Creating the skilled, stable workforce needed to deliver high quality social care

By Professor Carol Atkinson

We read, seemingly daily, of the demands placed by an ageing population on the domiciliary care services that support older people in sustaining effective lives in their own homes and, sadly, of the widespread failures in these services. Care scandals have become almost commonplace in the UK and policymakers face ongoing pressure to increase funding to ensure delivery of high quality care. Increased funding is indeed vital and it is encouraging to see parties across the political spectrum addressing this in their election manifestos. Yet extra funding is not the panacea to all ills in a sector beset by ongoing recruitment and retention crises and wider action is needed to assure the skilled and stable workforce needed to deliver high quality social care.

Radical public sector reform in recent decades means the majority of domiciliary care is now purchased by Local Authorities from independent (private and voluntary) sector providers. Their commissioning practices, impacted by government funding and austerity programmes, deliver insecure and inadequate funding streams to these providers. Providers have responded by offering inferior employment conditions, which are in the main subject only to standard UK employment. As we outline below, the consequences for domiciliary care worker recruitment and retention have been catastrophic. There are three main reasons for this:

  • Lack of funding for workforce development, despite regulation that emphasises the importance of a skilled workforce and promotes induction and ongoing training, together with acquiring (at least) a Level 2 Qualifications and Curriculum Framework diploma (QCF2).
  • Low pay, with were few benefits and ongoing difficulties over (lack of) payment for travel time.
  • Problematic employment conditions with widespread use of zero-hours contracts and non-payment for waiting times between peak periods of demand, meaning care workers work ‘full time hours for part time pay’. Coupled with an increased use of very short visits, high levels of strain and fatigue resulted.

In combination, these factors reduced care quality by compromising its continuity, flexibility and reliability. They are compounded another important issue, the status of care work, which is generally considered to be low-skilled and low-quality and not an attractive occupation. Most care workers enter the sector motivated by a desire to help and make a difference to the lives of others; they want to be supported in delivering good care. Some are prepared to tolerate poor employment conditions because of this caring motivation. Yet many workers are deterred from entering or indeed leave the sector because of these poor conditions and their negative consequences for both themselves and the care that older people received. Combined with an outdated perception of care workers as low-status ‘home helps’, perhaps relating to a female-dominated workforce, and ongoing negative media coverage of the sector, recruitment and retention becomes exceptionally challenging.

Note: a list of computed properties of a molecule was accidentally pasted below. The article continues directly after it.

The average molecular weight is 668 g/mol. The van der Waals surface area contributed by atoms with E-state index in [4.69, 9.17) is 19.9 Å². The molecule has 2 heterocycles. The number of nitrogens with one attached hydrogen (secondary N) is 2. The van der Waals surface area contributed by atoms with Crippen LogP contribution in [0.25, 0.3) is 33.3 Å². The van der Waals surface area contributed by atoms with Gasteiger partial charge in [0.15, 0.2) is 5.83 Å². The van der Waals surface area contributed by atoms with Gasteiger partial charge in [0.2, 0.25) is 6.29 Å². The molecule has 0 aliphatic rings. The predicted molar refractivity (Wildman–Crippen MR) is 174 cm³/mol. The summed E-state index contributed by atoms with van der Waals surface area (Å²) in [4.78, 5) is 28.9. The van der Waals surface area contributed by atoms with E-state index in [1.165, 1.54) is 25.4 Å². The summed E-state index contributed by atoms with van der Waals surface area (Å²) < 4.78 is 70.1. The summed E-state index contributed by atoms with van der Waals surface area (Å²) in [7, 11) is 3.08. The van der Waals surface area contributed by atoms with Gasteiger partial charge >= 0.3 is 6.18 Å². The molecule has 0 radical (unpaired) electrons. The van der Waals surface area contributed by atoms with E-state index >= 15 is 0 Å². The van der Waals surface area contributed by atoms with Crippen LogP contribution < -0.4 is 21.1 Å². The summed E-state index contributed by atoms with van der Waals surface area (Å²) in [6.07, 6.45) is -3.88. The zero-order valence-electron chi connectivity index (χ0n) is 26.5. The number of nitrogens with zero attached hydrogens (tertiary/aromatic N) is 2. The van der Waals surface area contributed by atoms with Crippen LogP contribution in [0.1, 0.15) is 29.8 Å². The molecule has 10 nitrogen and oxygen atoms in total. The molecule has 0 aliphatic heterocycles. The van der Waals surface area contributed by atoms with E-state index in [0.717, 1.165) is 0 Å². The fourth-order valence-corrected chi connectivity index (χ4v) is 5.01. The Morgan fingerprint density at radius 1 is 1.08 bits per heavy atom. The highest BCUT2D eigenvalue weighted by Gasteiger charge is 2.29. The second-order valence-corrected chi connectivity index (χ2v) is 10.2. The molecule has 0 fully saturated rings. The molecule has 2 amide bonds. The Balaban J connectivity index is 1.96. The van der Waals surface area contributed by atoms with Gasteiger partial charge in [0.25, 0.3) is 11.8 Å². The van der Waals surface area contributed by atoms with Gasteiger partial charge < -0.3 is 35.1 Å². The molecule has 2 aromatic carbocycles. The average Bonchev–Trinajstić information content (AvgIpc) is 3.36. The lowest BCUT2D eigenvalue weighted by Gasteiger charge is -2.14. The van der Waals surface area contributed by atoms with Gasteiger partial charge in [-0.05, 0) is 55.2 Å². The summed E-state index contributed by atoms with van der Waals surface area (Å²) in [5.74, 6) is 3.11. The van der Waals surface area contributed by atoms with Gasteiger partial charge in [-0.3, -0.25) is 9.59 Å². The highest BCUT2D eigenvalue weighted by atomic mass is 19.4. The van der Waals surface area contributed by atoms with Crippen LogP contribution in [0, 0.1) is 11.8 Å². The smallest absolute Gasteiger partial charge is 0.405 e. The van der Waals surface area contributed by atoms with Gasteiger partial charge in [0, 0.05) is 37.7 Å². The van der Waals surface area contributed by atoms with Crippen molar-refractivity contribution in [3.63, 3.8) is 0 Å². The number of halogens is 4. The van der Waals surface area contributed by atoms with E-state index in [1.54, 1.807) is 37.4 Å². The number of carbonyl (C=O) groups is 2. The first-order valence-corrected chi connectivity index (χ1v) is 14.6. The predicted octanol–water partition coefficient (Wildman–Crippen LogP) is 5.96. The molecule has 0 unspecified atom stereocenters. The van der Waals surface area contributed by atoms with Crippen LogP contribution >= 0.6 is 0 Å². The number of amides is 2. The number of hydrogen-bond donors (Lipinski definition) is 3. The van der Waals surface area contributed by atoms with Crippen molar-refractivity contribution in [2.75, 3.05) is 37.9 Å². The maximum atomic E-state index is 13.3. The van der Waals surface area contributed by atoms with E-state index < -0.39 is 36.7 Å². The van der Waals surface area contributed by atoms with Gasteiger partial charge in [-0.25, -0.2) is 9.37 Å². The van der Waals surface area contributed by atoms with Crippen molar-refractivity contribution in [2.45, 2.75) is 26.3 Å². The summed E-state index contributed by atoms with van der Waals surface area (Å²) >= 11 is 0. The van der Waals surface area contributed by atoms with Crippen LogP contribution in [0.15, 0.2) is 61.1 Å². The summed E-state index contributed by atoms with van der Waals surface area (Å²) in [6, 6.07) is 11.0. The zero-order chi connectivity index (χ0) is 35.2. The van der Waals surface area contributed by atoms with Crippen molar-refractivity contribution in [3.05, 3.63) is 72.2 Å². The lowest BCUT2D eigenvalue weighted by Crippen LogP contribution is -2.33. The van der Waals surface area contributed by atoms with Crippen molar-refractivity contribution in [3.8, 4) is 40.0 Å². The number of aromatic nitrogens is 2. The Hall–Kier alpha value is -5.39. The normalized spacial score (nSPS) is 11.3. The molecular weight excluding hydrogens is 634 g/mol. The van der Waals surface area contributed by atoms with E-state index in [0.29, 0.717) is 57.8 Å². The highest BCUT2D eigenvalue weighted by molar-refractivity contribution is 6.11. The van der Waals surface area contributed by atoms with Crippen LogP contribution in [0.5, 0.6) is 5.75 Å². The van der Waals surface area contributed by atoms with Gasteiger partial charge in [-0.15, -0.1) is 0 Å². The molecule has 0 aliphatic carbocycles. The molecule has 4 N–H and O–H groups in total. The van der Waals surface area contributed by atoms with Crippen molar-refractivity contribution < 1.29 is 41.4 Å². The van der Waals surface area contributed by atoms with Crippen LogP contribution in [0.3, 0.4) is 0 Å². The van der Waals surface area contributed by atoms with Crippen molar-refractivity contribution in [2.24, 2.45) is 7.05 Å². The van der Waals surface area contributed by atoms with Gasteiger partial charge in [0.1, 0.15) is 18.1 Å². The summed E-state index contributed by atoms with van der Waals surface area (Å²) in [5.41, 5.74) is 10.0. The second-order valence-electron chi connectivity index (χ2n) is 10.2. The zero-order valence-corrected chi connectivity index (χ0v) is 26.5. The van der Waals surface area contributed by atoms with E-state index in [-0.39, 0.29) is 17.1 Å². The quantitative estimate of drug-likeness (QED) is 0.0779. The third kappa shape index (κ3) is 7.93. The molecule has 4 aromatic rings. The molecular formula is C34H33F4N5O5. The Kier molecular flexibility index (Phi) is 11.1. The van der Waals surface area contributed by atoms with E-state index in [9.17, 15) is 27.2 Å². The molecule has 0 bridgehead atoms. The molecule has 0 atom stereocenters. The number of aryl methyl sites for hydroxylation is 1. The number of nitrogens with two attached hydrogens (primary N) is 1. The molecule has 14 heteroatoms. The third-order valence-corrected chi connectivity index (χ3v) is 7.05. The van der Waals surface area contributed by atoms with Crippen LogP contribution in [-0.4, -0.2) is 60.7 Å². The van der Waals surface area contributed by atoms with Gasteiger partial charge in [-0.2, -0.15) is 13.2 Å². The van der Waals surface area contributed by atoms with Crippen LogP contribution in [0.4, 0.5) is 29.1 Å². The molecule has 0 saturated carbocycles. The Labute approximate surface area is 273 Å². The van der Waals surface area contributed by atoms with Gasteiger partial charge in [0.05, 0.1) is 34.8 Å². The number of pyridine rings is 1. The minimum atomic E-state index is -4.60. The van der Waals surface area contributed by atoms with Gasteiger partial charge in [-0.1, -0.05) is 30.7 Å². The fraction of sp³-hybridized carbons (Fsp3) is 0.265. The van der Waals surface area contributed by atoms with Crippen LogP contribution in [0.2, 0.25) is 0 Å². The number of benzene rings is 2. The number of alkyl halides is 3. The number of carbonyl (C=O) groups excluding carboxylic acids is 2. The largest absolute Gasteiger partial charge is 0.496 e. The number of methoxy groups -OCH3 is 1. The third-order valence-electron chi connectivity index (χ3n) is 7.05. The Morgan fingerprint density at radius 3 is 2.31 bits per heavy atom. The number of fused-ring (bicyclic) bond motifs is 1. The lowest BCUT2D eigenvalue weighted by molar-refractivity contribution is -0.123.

Urgent action is needed to deliver the well-trained, well-paid and secure workforce with appropriate working patterns needed to recruit and retain care workers and to deliver high quality care. Increased funding is important, but not the whole solution and more robust regulation is needed to ensure that, in the independent sector, increased funding flows to enhance the workforce offer via:

  • Improved workforce development that also recognises the higher skilled nature of care work, perhaps adopting a German model with higher and lower-skilled care worker roles to attract entrants to the sector and create career paths.
  • Enhanced pay structures to reflect the skilled and demanding nature of the work, reward acquisition of skills/qualifications and underpin career paths.
  • Better employment conditions with a routine offer of guaranteed hours contracts, with zero-hours contracts used at the margins to deliver flexibility, pay for travel time and adequate visit lengths.

The challenges are wide ranging and addressing them will require commissioning practice that delivers not only increased and more secure funding, but also more robust workforce regulation and the positioning of domiciliary care jobs as good quality.  Recent government attention is welcome but only the beginning of a long road towards creating the skilled and stable workforce required to deliver high quality social care.

Carol Atkinson is Professor of HRM in the Centre for People and Performance at Manchester Metropolitan University Business School. Here she reports research undertaken with Dr Sarah Crozier on employment practice in Welsh domiciliary care and its negative consequences for care quality.

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